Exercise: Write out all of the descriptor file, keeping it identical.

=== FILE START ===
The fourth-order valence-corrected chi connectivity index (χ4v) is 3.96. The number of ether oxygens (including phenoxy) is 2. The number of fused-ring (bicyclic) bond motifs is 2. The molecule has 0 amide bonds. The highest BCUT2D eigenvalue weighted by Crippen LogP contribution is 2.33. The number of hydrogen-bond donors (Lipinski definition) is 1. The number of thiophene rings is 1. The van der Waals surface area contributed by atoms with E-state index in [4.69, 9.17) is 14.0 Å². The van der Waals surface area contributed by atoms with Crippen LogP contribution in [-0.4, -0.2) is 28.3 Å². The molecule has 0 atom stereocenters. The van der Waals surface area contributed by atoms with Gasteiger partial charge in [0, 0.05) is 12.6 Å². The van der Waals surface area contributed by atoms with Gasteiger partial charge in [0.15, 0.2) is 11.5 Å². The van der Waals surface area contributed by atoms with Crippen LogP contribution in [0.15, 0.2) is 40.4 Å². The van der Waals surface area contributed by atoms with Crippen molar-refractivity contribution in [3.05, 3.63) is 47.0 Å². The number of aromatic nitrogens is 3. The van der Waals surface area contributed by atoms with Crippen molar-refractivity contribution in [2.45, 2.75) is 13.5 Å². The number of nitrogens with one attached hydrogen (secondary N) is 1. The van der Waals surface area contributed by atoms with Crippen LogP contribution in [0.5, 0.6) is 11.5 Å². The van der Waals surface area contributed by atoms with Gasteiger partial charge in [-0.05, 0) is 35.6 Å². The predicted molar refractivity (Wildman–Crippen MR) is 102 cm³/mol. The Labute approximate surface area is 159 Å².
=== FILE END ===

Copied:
The fourth-order valence-corrected chi connectivity index (χ4v) is 3.96. The number of ether oxygens (including phenoxy) is 2. The number of fused-ring (bicyclic) bond motifs is 2. The molecule has 0 amide bonds. The highest BCUT2D eigenvalue weighted by Crippen LogP contribution is 2.33. The number of hydrogen-bond donors (Lipinski definition) is 1. The number of thiophene rings is 1. The van der Waals surface area contributed by atoms with E-state index in [4.69, 9.17) is 14.0 Å². The van der Waals surface area contributed by atoms with Crippen LogP contribution in [-0.4, -0.2) is 28.3 Å². The molecule has 0 atom stereocenters. The van der Waals surface area contributed by atoms with Gasteiger partial charge in [0, 0.05) is 12.6 Å². The van der Waals surface area contributed by atoms with Gasteiger partial charge in [0.15, 0.2) is 11.5 Å². The van der Waals surface area contributed by atoms with Crippen LogP contribution in [0.15, 0.2) is 40.4 Å². The van der Waals surface area contributed by atoms with Crippen molar-refractivity contribution in [3.05, 3.63) is 47.0 Å². The number of aromatic nitrogens is 3. The van der Waals surface area contributed by atoms with Crippen molar-refractivity contribution in [2.45, 2.75) is 13.5 Å². The number of nitrogens with one attached hydrogen (secondary N) is 1. The van der Waals surface area contributed by atoms with Crippen LogP contribution in [0.5, 0.6) is 11.5 Å². The van der Waals surface area contributed by atoms with Gasteiger partial charge in [-0.05, 0) is 35.6 Å². The predicted molar refractivity (Wildman–Crippen MR) is 102 cm³/mol. The Labute approximate surface area is 159 Å².